HOT SPRINGS, Va. - Sen. Tim Kaine and Corey Stewart lobbed personal attacks at each other and agreed on almost nothing Saturday in their first debate.
The event was held in front of more than 500 people at the Homestead Resort in Hot Springs. There were both boos and cheers at times from the audience.
Kaine, the sitting Democratic senator, said his campaign is based on his life's work in Virginia. Stewart, the Republican challenger for the senate seat, said Kaine hasn’t done enough for the commonwealth.
The candidates disagreed over the effect of the President Donald Trump’s actions, Republican economic policies and immigration, among other topics.
The full debate is posted here.
The attacks started in the opening comments.
“Sen. Tim Kaine is a nice guy, but he's too liberal. He's too weak, and he's done too little for the citizens of the Commonwealth of Virginia,” Stewart said.
Stewart alleged that Kaine changed his positions on issues after joining Hillary Clinton's campaign. Kaine responded.
“Corey, when he got into the race, said it was going to be ruthless and vicious and what that means, if I can translate, is make it nasty, make it personal, or make it up, and sometimes do all three, and this is an example of one of those,” Kaine said.
When discussing Supreme Court justice nominee Brett Kavanaugh, Stewart said that Kaine opposes the president as a reflex and not based on the merit of the president’s actions.
“Sen. Kaine, he will vote against him. Why? Because he's against anything that President Trump does,” Stewart said.
Kaine responded by saying the Stewart is 100 percent aligned with President Trump.
“I stand for Virginia as an independent senator,” Kaine said. “When the president is right, I'll back him up. When the president is wrong for this country or commonwealth, I will stand up against him.”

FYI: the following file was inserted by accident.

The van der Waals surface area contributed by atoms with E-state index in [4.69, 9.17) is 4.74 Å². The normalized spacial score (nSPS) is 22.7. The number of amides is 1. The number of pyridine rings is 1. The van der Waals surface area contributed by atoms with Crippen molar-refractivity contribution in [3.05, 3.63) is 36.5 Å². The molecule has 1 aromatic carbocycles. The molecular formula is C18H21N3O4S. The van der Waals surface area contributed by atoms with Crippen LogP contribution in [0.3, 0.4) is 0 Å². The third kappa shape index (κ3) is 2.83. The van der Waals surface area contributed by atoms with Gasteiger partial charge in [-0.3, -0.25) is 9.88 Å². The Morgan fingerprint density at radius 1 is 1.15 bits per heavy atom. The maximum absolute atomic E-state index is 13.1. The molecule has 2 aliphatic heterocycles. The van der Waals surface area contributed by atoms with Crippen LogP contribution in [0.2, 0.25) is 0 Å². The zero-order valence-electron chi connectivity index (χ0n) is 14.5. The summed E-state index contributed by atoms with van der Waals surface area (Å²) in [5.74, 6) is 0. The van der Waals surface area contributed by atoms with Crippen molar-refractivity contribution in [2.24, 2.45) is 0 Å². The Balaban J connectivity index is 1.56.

Stewart said the U.S. needs to continue to work with Russia, even if the country is spying on America.
“We have a president who is standing up to the Russians,” he said.
That comment sparked laughter in the audience, which interrupted Stewart.
“President Trump is caving to the Russians,” Kaine said in response.
The two disagreed about immigration policy, as they largely stuck to the ideas of their political parties, and sparred over economic policy. Stewart touted the economic growth rate in northern Virginia as one of his successes, and applauded President Trump’s tax cuts.
“We're in the first seven months of this economic growth due to this tax cut that Sen. Kaine voted against, and which he wants to cut short this economic growth by repealing it and taking away your tax cut. That is not what we need in the United States Senate,” Stewart said.
Kaine argued that the president’s tax cuts are too kind to the richest Americans and to large companies.
He said he's talked to a lot of workers in southside and southwest Virginia who aren't happy with the effects of the tariffs the president has imposed.
“I would not engage in the foolish trade war that this president is engaging in, which is ultimately a war against American workers and farmers,” Kaine said.
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